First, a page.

Baloch asks whether the law is being implemented at all.

Noor Jan Buledi, a criminal lawyer, says that although the FIR says that an ‘unnatural offense’ had taken place against the boy, the new second clause of Section 377 suggested that the punishment was death or a life sentence. But the police seemed to have purposely chosen to file the FIR under Section 377 which gives punishment only between two to 10 years. He says, however, that the prosecution and the court, both had the mandate that either before or after the framing of the charge, they could still alter the charge – according to the offense.  Hopefully, he says, this would be the case.

“Such cases are made weaker by the prosecution so there is enough space for the accused to bribe the police, and eventually get acquitted,” he says. “In this case also there is no DNA report as yet, there is no challan presented to the court, yet the accused have been released on bail. This means the prosecution is deliberately weakening the case.”

There is also a delay in the investigation of rape cases, according to Balochistan High Court lawyer, Ali Ahmad Kakar who says that the reason again lies in slow investigations and weak prosecution, which has led to an increase in the number of rape cases pending in court.

“The prosecution does not produce evidence and witnesses on time for court,” he says. “There may be many reasons for this as well. Sometimes there is no evidence; sometimes the evidence is there but is difficult to procure. But this is the main reason why rape cases are piling up in the pipeline. There is no proper check and balance.”

Dr. Ayesha Faiz, a medicolegal surgeon at the Civil Hospital, Quetta, says that the lack of DNA labs has led to delays in uncovering facts in rape cases. Samples are sent to Islamabad, Karachi, or Lahore, from where it can take up to six months to an entire year for the results to be cleared.

“We have several cases waiting for results – some of them are reported some are not,” she says. “In tribal areas, for instance, girls do not even reveal or confide in an adult that something has happened to them. And sometimes girls come to us independently and tell us but they make it clear that no one from their family must know what happened.”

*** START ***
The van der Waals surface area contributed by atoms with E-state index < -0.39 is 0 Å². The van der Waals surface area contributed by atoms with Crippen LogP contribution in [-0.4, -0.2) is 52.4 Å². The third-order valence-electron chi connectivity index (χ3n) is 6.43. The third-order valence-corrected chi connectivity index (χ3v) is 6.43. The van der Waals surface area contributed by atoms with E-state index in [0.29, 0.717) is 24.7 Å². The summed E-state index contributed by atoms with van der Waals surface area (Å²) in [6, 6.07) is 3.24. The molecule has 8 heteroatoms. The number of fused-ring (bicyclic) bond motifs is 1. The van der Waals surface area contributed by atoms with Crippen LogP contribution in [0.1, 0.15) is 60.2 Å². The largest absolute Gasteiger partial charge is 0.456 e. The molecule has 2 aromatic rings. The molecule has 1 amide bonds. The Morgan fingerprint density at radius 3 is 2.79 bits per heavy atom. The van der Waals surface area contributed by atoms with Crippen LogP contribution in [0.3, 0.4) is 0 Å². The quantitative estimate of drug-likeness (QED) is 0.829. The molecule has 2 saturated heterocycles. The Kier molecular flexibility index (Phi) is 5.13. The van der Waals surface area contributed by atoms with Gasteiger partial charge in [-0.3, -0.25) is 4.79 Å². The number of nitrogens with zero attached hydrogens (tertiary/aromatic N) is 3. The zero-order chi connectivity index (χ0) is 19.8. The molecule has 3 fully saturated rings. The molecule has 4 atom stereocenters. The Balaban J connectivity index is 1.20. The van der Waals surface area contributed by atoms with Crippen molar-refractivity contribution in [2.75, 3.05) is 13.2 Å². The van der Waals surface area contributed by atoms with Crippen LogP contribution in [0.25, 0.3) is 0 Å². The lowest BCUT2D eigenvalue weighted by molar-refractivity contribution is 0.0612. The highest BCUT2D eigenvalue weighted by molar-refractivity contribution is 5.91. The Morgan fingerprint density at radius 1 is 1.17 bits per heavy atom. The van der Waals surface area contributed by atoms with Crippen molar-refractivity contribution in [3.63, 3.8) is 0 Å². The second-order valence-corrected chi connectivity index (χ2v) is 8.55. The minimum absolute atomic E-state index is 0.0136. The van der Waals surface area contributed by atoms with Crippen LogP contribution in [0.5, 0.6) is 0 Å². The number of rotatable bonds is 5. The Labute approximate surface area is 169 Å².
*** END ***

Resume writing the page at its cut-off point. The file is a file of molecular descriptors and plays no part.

They are scared by their families – hoping that they won’t get killed by them.

“Samples are usually sent to Lahore for forensics because there is a lab in Lahore and samples from the whole country are sent there. Balochistan is always last on the list for that – Punjab’s cases are given priority, then Sindh’s, Peshawar’s, and then Balochistan. The results can come out after sick to eight months or a year.”


Advisor to the Chief Minister of Balochistan, and Member Balochistan Assembly, Bushra Rind, says that legislation will be enacted in the Provincial Assembly to tighten the punishment related to rape cases.

“This issue is close to my heart,” she says. “I have raised it at the floor of the assembly before as well. “I encourage that the matter is raised again because this is the worst criminal act.” She said. “All those who are involved with the rape of a child must be given nothing less than a death sentence.”

The law already declares this. According to Section 376, “whoever commits the rape of a minor, or a person with a mental or physical disability, shall be punished with death or imprisonment with life, and fine.”

Rind believes that doing this must, in turn, realize that people start to take things seriously and no one else dares to even try and rape children or women again.

Like Amir Hamza’s parents, many others are so frustrated with the system that they either do not report the rape case at all or withdraw the case soon. According to a report, 59 percent of rape cases in Pakistan are not reported to the police due to various reasons.

In Balochistan, 132 cases of sexual abuse have been reported in the last six years. However, due to weak prosecution, most of the cases are still pending in the courts.